So if I was relieved to see how relatively short Laila Lalami’s The Secret Son was, when I picked it up from the library, as part of my insane Read-the-Orange-Prize-Longlist plan, you can imagine how disheartened I was to see how relatively long Attica Locke’s Black Water Rising was.
There I was, less than a week from the shortlist announcement and, I swear, even thought it’s only 430 pages long, it looks Wolf-Hall-length. Maybe they use thick paper or something? Anyway, it doesn’t matter one bit, because I absolutely inhaled this novel!
And Black Water Rising is one of those novels I would never have picked up, were it not for the Orange Prize listing. The cover blurb comes from James Ellroy and the back cover quotes him again, with George Pelacanos, and the dust jacket draws comparisons with Dennis Lehane and Greg Iles: “a brilliant debut thriller”.
Now, within their niche, I recognize that these writers are remarkable, and if I had investigated further I would have been impressed by the many nominations the book has received (and which it may yet win), but it’s just not one that I would have chased down. So I would have missed out, big-time.
Attica Locke’s first novel is inspired by an event in her own past which mirrors the experience of her main character, Jay Porter. You can read about this on her website, in her Personal Note. That event only took a few moments, but she never knew what the outcome was, and the fact that it remained unresolved urged her to carry on the story in Black Water Rising. I didn’t know that when I started reading (it was compelling without knowing the personal connection), but plot-wise this novel is gripping and, although the term is overused it’s applicable here, unputdownable.
An intriguing plot alone, however, would not have pulled me through the book so quickly. It was the combination of a carefully articulated setting, leap-off-the-page characterization, and intelligent and unflinching storytelling (with the occasional, well-placed and appropriately chosen metaphor) that sealed the reading deal for me.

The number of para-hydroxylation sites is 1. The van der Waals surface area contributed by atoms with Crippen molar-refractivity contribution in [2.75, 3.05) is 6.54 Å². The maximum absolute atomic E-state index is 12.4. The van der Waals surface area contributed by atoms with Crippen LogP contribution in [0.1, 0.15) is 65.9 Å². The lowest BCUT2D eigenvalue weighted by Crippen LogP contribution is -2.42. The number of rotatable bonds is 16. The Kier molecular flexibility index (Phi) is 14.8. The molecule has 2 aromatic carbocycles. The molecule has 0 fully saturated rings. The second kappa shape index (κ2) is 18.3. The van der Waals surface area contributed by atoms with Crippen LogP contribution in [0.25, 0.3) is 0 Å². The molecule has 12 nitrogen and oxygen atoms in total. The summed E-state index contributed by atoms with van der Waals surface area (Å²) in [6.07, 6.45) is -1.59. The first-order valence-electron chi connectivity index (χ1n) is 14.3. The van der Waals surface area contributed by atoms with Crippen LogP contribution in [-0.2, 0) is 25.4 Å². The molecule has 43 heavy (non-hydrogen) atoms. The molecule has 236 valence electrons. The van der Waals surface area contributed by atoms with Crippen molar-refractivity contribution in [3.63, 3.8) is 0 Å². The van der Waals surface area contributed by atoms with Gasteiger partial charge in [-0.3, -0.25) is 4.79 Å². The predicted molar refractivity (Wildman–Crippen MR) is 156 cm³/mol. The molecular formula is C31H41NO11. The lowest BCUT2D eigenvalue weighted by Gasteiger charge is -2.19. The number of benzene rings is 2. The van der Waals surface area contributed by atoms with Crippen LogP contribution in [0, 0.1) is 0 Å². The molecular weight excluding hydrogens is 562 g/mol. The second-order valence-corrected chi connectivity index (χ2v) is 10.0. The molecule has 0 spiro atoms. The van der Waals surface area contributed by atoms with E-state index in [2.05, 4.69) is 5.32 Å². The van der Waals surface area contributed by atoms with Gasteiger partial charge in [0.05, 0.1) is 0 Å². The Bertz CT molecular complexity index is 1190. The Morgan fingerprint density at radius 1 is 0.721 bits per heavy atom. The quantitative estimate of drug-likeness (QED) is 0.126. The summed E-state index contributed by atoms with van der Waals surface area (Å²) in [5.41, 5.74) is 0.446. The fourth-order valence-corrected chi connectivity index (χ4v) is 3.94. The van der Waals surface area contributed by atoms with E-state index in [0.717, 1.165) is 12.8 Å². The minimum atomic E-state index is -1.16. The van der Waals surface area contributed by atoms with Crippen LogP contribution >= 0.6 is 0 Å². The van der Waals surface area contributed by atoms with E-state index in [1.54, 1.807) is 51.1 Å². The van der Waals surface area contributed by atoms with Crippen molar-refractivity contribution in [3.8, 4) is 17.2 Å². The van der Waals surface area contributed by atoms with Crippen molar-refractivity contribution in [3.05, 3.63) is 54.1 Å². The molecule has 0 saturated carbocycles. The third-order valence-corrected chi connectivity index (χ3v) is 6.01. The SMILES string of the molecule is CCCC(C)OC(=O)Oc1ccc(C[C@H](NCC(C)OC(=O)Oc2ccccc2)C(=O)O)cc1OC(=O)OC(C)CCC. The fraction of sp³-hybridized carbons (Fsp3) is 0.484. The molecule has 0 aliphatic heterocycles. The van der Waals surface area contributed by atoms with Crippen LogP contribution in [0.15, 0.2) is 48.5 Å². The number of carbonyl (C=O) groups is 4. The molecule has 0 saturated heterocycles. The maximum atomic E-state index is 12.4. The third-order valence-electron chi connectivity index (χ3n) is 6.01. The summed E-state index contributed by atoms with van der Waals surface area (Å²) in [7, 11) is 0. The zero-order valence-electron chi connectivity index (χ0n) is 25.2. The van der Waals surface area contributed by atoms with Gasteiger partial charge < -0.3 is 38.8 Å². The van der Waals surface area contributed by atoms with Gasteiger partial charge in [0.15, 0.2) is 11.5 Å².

Characterization that takes on complex issues:
“Jay looks around the posh club, peppered with business-men and city officials. He is, in fact, the only black man in the room. Money, it turns out, is the new Jim Crow. Jim looks at Charlie, feeling a heat spread beneath his collar, imagining yet another motive for bringing Jay to this place, with it creamy leather chairs and sterling silverware, the twenty-dollar steaks and Kenny Rogers pumped through hidden speakers.” (75)
“The whole thing looks like it was slapped-together as an afterthought, a sloppy attempt at decorum, like a hat resting precariously on a drunk’s head.” (4)
Setting, Houston, Texas, 1981:
“Jay shuts off the engine to his car, but leaves his headlights on, shining them past the field of dirt and grass to the hawthorne trees and bunches of scrub oak and Spanish moss on the other side. He still can’t see the bayou from here. If he didn’t know better, he would laugh if somebody told him there’s water on the other side of those trees, running right through the middle of the city.” (55)
This last quote is particularly salient, I think, because even though it’s drawn from relatively early in the novel, it reveals that what drives Black Water Rising is as much about what is not seen, what is not acknowledged, what is not expected.
But don’t go thinking that you can just dip your toe into this one: you’ll only wanna jump right in.
On Mondays and Thursdays, in April and May, I’m Buried in Print.
Today’s Stats: Read and Bookchatted 6, 10 still to read, 4 can’t find.